Perception of Truth

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How do I want the kids to see Truth? As absolute, or indefinite, changeable, and incomplete? God is absolute, and all Truth comes from Him. I want the kids to have that security, to know the Truth, that what is True cannot be changed, or altered, and that what is True has evidence everywhere and in everything, but can still be mysterious. It must be found out, and searched for. And most importantly, what sounds True sometimes isn't. Real Truth can always be put to trial, so to speak, and will not waver.

I also want them to know how to put Truth to trial. Truth does not begin within ourselves. It is outside of us; our hearts are foolhardy and easily convinced. The absoluteness, mysteriousness, and outside parts of Truth can make us uncomfortable and reject it. And some Lies disguised as Truth are so nice and friendly. It's easy to cozy up with them.

The easiest way to study Truth is to start with the Bible, God's own Word. But that is not the only way! Truth has been alluded to in many different places, even by those who are against true Truth. Other ways we will study Truth is through literature, fairy tales, hymns, art, music, and through our timeline. (CC has a wonderful timeline that we love.) I want us to study Truth biblically, chronologically, and logically. I'm still not completely finished with this thought process, so bear with me a bit.

Our biblical studies will use the Psalms in KJV, because of the beautiful use of language. We'll read one Psalms per week, and Eowyn will work on copying it. Gideon will work on copying some of it, but I'm not willing for him to copy much yet until his handwriting is cemented. (He still will write his letters backwards, etc. So he needs more practice thinking about letter formation instead of copying words. Once he masters the habits of letter formation, he'll start copying more.) We'll also study hymns each week. We don't sing very many hymns in church anymore, but they are important for theological and spiritual understanding. So far we've only done "Be Thou my Vision" but the kids love it. All three of them. First, we read a brief background of the hymn, and then we've been studying and learning the verses. We talk about what the verses mean, and we sing it all together. I love listening to them sing it, and they practice singing it all the time. It has taken longer than I anticipated, but that's just fine. It is better that we know this one before moving on.

For our chronological studies of Truth (because what has happened is true), we already have our CC timeline, but we're adding the Mystery of History audio books. These are relatively new, but I'm so excited about them. CC usually talks about Story of the World, and we've used that in the past, but it is a very neutral, secular curriculum. Mystery of History has a biblical perspective. I want them to see the connections we have to history, how history and peoples before us and their actions directly influence, change, mold, and determine who we are, and our actions do the same for those after us.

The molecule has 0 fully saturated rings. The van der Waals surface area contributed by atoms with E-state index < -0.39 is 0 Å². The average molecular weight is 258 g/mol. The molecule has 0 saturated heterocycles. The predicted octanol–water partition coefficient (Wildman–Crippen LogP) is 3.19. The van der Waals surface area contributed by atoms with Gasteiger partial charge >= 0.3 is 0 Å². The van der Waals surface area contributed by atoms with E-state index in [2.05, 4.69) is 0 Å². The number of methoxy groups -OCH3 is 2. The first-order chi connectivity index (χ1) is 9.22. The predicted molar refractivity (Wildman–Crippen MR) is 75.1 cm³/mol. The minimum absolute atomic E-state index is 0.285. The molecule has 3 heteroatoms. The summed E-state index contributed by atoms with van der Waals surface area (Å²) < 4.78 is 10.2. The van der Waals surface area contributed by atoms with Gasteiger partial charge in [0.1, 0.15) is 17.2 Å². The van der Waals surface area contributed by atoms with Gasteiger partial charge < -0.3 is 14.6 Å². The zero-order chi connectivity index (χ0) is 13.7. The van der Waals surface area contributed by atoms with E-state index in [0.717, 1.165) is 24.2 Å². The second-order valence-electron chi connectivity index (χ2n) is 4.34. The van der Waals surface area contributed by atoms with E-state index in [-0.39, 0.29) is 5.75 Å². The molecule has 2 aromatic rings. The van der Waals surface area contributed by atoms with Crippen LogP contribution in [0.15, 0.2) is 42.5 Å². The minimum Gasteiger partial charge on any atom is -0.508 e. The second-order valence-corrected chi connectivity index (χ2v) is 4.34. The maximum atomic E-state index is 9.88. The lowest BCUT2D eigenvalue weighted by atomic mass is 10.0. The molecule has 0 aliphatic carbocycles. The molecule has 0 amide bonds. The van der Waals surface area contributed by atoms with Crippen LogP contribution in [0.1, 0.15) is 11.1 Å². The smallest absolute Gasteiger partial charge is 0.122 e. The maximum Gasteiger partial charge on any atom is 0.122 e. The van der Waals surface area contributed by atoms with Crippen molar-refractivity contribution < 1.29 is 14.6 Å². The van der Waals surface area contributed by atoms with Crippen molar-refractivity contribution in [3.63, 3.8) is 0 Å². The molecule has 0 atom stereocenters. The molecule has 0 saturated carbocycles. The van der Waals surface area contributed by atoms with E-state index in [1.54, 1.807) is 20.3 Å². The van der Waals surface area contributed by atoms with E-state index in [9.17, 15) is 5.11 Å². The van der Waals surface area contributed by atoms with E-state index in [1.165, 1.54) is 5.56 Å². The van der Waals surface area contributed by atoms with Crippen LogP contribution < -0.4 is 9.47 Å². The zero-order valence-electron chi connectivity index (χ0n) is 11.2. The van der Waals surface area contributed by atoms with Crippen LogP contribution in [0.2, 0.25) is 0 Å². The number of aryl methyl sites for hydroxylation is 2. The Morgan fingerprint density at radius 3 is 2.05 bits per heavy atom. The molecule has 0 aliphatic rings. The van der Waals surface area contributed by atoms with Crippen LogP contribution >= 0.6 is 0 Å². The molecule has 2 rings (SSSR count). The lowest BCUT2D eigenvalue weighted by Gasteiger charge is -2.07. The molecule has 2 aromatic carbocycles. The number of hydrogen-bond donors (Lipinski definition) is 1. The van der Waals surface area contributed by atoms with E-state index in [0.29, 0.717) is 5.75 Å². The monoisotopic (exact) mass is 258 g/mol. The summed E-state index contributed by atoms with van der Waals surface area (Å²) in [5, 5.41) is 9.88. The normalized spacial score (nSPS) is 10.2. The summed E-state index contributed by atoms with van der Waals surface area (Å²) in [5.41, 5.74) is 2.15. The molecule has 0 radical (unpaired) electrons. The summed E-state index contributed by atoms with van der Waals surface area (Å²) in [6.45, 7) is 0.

The logical studies of Truth will use the fairy tales and Aesop's fables. Right now, I think we'll be reading or listening to Andrew Lang's fairy tales, but I keep wondering if we should start with Grimm. (Especially after reading From Homer to Harry Potter.) These old fairy tales have consequences, choices, and outcomes that may be scary but teach the reality of how our choices affect us and others. Aesop's Fables will give us another opportunity to discuss the morals. I'll read the fable to the kids, and then we discuss and they try to come up with the moral of the fable. This gives them practice with thinking about what happens and what could have happened, which will hopefully translate to thinking about consequences for their decisions.

Another perception of Truth is beauty. God made beauty, and He is beautiful. We'll study beauty in nature, art, music, and literature. Since our CC cycle is American history, we'll study different American artists and composers each week. Nothing too intense, just enjoying their work and maybe a little background information to read. I'm hoping to have, at the end of the week, time to copy the artist of the week. (Example, John Singleton Copley painted portraits, so we'll make portraits of each other.)

*These were my thoughts at the beginning of our school year last summer. We had a lovely time implementing these thoughts into our morning meetings. I'm in the process of organizing our morning meetings again, which have sadly been laid by the wayside in the past few months with the adjustments of a new baby in the house. I brought this post over from Homesteading on Grace though to solidify my commitment to our morning meetings. It really is the best part of our days. Do you have a morning meeting time? How do you study the Truth?


  1. Such a good practice to know how to find, evaluate and test truth. I've just had the Mystery Of History audios recommended to me too and am looking forward to using them in the fall. Visiting from What To Read Wednesday.

    1. Thanks for visiting and commenting Abi! We do love those the Mystery of History audio books. (I love any good audio books, actually!)